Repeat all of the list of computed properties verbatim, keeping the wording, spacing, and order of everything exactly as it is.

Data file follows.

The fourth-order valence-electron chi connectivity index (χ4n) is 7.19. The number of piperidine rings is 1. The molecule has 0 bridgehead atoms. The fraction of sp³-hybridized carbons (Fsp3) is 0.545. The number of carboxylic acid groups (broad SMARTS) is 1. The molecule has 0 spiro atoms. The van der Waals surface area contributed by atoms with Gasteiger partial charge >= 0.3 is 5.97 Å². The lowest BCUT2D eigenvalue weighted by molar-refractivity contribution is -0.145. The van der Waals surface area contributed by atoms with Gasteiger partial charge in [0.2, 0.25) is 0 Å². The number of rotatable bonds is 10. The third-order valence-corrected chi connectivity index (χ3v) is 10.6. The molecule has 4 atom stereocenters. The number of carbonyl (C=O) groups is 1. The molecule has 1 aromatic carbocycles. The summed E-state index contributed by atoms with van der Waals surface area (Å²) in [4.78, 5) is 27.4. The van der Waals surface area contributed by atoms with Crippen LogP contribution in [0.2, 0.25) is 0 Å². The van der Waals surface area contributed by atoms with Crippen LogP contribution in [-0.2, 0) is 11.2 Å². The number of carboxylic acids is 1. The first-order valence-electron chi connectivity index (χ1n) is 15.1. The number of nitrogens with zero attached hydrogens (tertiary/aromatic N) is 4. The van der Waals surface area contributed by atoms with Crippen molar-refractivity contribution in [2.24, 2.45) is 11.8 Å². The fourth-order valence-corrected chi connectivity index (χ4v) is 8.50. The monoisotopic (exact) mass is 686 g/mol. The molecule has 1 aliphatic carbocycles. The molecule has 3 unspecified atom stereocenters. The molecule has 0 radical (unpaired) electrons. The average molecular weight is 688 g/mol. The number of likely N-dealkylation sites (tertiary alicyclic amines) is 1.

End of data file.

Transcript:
The fourth-order valence-electron chi connectivity index (χ4n) is 7.19. The number of piperidine rings is 1. The molecule has 0 bridgehead atoms. The fraction of sp³-hybridized carbons (Fsp3) is 0.545. The number of carboxylic acid groups (broad SMARTS) is 1. The molecule has 0 spiro atoms. The van der Waals surface area contributed by atoms with Gasteiger partial charge >= 0.3 is 5.97 Å². The lowest BCUT2D eigenvalue weighted by molar-refractivity contribution is -0.145. The van der Waals surface area contributed by atoms with Gasteiger partial charge in [0.2, 0.25) is 0 Å². The number of rotatable bonds is 10. The third-order valence-corrected chi connectivity index (χ3v) is 10.6. The molecule has 4 atom stereocenters. The number of carbonyl (C=O) groups is 1. The molecule has 1 aromatic carbocycles. The summed E-state index contributed by atoms with van der Waals surface area (Å²) in [4.78, 5) is 27.4. The van der Waals surface area contributed by atoms with Crippen LogP contribution in [0.2, 0.25) is 0 Å². The van der Waals surface area contributed by atoms with Crippen LogP contribution in [-0.2, 0) is 11.2 Å². The number of carboxylic acids is 1. The first-order valence-electron chi connectivity index (χ1n) is 15.1. The number of nitrogens with zero attached hydrogens (tertiary/aromatic N) is 4. The van der Waals surface area contributed by atoms with Crippen molar-refractivity contribution in [2.24, 2.45) is 11.8 Å². The fourth-order valence-corrected chi connectivity index (χ4v) is 8.50. The monoisotopic (exact) mass is 686 g/mol. The molecule has 1 aliphatic carbocycles. The molecule has 3 unspecified atom stereocenters. The molecule has 0 radical (unpaired) electrons. The average molecular weight is 688 g/mol. The number of likely N-dealkylation sites (tertiary alicyclic amines) is 1.